The Crowd is a film that manages to have it both ways, thrillingly: depicting the city as a trap of anonymity and conformity that anybody would want to escape in its visuals and editing, while exploring in its narrative the idea that happiness and contentment are, after a fashion, the result of not trying to feebly fight for individuality as it becomes clear that it can only hurt you and those who love you to refuse to be part of the greater flow of society. In the final shots, our heroes literally recede into a teeming mass of humanity, finding private happiness within the greater crowd (a modestly happy ending that was a compromise between Vidor's vision and the studio's desire for an outright tacky affirmation of traditional morals). The film's message is pragmatic and nuanced: it is right and good that we strive to carve out our own selves, but we are also social creatures that need to exist alongside all the other social creatures; finding the balance between those two points, in the film's view, is the most important thing, and also one of the hardest. In a medium that tends to favor stories about individualists doing their own thing and being lionised for not giving a fuck, that might be as mature a lesson in applied sociology as any film has ever expressed.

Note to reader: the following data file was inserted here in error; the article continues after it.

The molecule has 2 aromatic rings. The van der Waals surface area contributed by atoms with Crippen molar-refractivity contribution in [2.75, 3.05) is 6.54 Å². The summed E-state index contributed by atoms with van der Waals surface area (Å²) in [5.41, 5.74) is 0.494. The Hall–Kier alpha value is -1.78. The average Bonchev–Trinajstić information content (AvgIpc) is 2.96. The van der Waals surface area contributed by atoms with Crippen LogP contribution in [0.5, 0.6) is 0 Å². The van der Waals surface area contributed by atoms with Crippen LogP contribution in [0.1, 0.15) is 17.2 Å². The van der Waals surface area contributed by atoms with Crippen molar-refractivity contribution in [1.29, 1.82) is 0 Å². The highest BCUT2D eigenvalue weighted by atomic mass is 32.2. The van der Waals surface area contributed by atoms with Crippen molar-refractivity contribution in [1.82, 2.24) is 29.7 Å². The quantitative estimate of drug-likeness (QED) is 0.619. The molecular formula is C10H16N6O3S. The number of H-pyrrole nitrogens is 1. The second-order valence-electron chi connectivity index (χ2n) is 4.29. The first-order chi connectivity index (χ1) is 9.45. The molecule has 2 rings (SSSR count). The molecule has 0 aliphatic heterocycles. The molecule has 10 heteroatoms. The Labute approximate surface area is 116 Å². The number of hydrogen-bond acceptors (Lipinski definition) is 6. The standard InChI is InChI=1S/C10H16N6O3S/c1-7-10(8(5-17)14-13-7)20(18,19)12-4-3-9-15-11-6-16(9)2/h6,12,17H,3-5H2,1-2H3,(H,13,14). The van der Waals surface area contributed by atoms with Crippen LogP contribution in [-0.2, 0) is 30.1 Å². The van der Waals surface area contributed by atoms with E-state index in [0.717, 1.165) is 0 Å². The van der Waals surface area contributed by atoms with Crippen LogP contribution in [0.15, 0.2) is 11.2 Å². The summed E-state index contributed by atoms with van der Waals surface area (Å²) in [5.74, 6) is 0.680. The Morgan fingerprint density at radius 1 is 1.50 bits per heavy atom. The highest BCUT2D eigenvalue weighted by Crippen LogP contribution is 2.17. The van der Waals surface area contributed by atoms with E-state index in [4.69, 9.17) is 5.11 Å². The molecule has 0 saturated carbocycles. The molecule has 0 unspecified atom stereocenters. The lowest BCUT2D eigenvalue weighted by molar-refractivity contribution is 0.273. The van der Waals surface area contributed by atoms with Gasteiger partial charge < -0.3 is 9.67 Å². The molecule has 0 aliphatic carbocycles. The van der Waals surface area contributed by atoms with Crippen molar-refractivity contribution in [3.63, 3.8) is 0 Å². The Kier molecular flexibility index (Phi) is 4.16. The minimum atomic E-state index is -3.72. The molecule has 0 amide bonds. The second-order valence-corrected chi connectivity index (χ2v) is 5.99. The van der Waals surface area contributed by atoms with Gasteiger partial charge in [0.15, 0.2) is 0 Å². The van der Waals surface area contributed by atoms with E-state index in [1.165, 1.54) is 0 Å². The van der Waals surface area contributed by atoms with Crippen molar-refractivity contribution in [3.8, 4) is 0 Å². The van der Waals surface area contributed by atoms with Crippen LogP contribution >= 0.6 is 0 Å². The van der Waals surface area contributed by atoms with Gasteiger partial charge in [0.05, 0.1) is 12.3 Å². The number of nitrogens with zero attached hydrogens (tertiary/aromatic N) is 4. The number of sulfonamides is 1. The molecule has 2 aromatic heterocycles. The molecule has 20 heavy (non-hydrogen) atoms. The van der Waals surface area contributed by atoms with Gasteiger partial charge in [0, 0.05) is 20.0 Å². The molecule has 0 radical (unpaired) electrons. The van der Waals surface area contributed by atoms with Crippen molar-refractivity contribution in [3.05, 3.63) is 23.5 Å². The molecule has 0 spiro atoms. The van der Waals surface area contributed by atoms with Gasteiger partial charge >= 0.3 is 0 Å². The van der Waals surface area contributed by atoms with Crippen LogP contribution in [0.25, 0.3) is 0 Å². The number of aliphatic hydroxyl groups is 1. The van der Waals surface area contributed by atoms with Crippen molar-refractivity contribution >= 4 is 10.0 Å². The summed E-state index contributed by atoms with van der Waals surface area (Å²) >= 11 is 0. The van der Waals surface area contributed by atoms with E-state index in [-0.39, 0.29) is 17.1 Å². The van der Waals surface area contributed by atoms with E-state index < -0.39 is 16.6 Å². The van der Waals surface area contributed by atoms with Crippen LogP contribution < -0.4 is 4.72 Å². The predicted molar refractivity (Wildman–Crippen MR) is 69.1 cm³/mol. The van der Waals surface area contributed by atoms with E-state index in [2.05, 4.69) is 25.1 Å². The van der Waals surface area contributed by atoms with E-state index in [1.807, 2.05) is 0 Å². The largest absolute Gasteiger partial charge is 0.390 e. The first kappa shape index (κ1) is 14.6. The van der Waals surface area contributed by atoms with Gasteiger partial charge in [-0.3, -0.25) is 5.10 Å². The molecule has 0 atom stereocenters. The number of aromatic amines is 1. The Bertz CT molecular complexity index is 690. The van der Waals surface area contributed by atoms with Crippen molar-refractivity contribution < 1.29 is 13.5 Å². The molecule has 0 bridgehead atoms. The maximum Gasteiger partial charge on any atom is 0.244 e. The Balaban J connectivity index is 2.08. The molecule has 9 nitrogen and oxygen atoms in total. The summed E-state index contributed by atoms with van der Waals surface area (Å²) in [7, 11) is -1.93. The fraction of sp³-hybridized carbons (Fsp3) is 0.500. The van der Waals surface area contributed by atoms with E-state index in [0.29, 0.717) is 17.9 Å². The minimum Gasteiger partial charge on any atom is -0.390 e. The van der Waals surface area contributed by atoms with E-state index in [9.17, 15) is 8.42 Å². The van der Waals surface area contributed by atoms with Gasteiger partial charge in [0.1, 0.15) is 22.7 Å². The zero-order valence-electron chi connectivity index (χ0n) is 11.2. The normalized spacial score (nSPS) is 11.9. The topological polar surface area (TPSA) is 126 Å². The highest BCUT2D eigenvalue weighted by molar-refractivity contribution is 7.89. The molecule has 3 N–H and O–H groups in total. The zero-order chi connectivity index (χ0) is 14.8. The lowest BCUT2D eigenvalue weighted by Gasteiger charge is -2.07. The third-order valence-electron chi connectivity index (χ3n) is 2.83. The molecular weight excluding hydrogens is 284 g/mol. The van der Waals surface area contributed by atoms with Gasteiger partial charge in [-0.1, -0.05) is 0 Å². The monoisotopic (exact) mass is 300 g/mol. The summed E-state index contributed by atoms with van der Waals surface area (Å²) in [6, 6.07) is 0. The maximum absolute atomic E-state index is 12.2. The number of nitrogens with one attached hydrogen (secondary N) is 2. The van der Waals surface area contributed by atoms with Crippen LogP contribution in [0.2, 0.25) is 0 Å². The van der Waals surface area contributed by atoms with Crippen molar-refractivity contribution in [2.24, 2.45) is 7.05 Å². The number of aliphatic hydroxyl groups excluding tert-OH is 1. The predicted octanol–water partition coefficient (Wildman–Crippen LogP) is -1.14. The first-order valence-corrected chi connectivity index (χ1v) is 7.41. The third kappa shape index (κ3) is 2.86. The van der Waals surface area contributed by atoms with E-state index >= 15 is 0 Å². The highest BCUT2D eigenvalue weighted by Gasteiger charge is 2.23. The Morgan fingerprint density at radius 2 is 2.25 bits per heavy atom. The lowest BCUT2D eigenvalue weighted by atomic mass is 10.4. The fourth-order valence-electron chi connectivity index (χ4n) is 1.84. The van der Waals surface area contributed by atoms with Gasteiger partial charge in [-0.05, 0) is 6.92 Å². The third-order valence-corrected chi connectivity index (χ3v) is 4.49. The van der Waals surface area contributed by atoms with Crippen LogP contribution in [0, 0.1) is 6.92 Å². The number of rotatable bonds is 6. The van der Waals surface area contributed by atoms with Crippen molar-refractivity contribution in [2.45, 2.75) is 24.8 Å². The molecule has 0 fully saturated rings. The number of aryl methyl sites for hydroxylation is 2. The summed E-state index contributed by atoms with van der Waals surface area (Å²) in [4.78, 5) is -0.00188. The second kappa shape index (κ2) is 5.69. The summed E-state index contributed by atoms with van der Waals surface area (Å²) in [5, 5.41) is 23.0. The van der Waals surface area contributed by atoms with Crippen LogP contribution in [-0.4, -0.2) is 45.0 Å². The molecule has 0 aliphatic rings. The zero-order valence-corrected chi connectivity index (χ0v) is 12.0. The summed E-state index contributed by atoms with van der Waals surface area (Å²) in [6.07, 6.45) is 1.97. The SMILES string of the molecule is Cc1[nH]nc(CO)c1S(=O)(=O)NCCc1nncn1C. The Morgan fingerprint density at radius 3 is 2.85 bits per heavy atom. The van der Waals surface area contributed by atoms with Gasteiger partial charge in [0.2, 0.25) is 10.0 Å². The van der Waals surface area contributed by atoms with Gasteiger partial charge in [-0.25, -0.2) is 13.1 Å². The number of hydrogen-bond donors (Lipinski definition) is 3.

For its artistic successes, The Crowd was one of the first generation of inductees into the National Film Registry, alongside three other silents - including, perhaps inevitably, Sunrise. A wholly worthy fate for one of the most essential and important movies ever made.

Elsewhere in American cinema in 1928
-Struggling animation producer Walt Disney introduces Mickey Mouse in the sound cartoon Steamboat Willie, becoming an entertainment titan overnight
-The seminal "flappers lead immoral lives" melodrama Our Dancing Daughters makes a star out of Joan Crawford
-MGM releases the first full-length Technicolor film, The Viking

Elsewhere in world cinema in 1928
-Danish director Carl Theodor Dreyer, working in France, makes The Passion of Joan of Arc
-Zhang Shichuan's serial The Burning of the Red Lotus Temple begins in China; completed in 1931, it is the longest work of narrative cinema ever made
-Fritz Lang releases the espionage epic Spione in Germany